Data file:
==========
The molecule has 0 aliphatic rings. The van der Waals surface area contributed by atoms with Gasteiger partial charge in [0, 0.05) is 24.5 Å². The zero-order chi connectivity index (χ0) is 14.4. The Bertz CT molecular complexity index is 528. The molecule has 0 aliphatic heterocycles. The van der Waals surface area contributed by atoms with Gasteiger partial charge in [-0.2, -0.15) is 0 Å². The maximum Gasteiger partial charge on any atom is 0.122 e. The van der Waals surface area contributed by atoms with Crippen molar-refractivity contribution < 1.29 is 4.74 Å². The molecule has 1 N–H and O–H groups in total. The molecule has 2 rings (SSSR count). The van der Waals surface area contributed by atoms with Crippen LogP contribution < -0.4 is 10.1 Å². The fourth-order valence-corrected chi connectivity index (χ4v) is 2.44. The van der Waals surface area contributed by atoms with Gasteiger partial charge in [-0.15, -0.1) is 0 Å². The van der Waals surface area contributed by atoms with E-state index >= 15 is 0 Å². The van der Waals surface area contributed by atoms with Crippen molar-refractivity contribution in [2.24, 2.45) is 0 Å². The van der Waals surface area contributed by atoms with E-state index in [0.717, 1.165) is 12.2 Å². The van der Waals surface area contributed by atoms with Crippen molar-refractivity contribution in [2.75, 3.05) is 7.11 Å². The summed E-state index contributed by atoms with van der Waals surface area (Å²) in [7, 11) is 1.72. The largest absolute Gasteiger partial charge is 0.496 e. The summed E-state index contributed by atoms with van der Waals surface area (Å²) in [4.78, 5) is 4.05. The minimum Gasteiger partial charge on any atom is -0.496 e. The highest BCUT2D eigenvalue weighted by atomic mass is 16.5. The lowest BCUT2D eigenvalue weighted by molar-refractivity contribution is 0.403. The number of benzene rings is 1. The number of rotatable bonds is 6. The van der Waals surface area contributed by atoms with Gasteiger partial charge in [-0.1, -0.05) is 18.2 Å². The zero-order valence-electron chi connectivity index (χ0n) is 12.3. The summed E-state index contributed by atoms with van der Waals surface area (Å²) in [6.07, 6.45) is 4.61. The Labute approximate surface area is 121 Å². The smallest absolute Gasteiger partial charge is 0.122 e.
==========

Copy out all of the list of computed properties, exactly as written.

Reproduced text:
The molecule has 0 aliphatic rings. The van der Waals surface area contributed by atoms with Gasteiger partial charge in [0, 0.05) is 24.5 Å². The zero-order chi connectivity index (χ0) is 14.4. The Bertz CT molecular complexity index is 528. The molecule has 0 aliphatic heterocycles. The van der Waals surface area contributed by atoms with Gasteiger partial charge in [-0.2, -0.15) is 0 Å². The maximum Gasteiger partial charge on any atom is 0.122 e. The van der Waals surface area contributed by atoms with Crippen molar-refractivity contribution < 1.29 is 4.74 Å². The molecule has 1 N–H and O–H groups in total. The molecule has 2 rings (SSSR count). The van der Waals surface area contributed by atoms with Crippen LogP contribution < -0.4 is 10.1 Å². The fourth-order valence-corrected chi connectivity index (χ4v) is 2.44. The van der Waals surface area contributed by atoms with Gasteiger partial charge in [-0.15, -0.1) is 0 Å². The van der Waals surface area contributed by atoms with E-state index >= 15 is 0 Å². The van der Waals surface area contributed by atoms with Crippen molar-refractivity contribution in [2.24, 2.45) is 0 Å². The van der Waals surface area contributed by atoms with E-state index in [0.717, 1.165) is 12.2 Å². The van der Waals surface area contributed by atoms with Crippen molar-refractivity contribution in [2.75, 3.05) is 7.11 Å². The summed E-state index contributed by atoms with van der Waals surface area (Å²) in [7, 11) is 1.72. The largest absolute Gasteiger partial charge is 0.496 e. The summed E-state index contributed by atoms with van der Waals surface area (Å²) in [4.78, 5) is 4.05. The minimum Gasteiger partial charge on any atom is -0.496 e. The highest BCUT2D eigenvalue weighted by atomic mass is 16.5. The lowest BCUT2D eigenvalue weighted by molar-refractivity contribution is 0.403. The number of benzene rings is 1. The number of rotatable bonds is 6. The van der Waals surface area contributed by atoms with Gasteiger partial charge in [-0.1, -0.05) is 18.2 Å². The zero-order valence-electron chi connectivity index (χ0n) is 12.3. The summed E-state index contributed by atoms with van der Waals surface area (Å²) in [6.07, 6.45) is 4.61. The Labute approximate surface area is 121 Å². The smallest absolute Gasteiger partial charge is 0.122 e.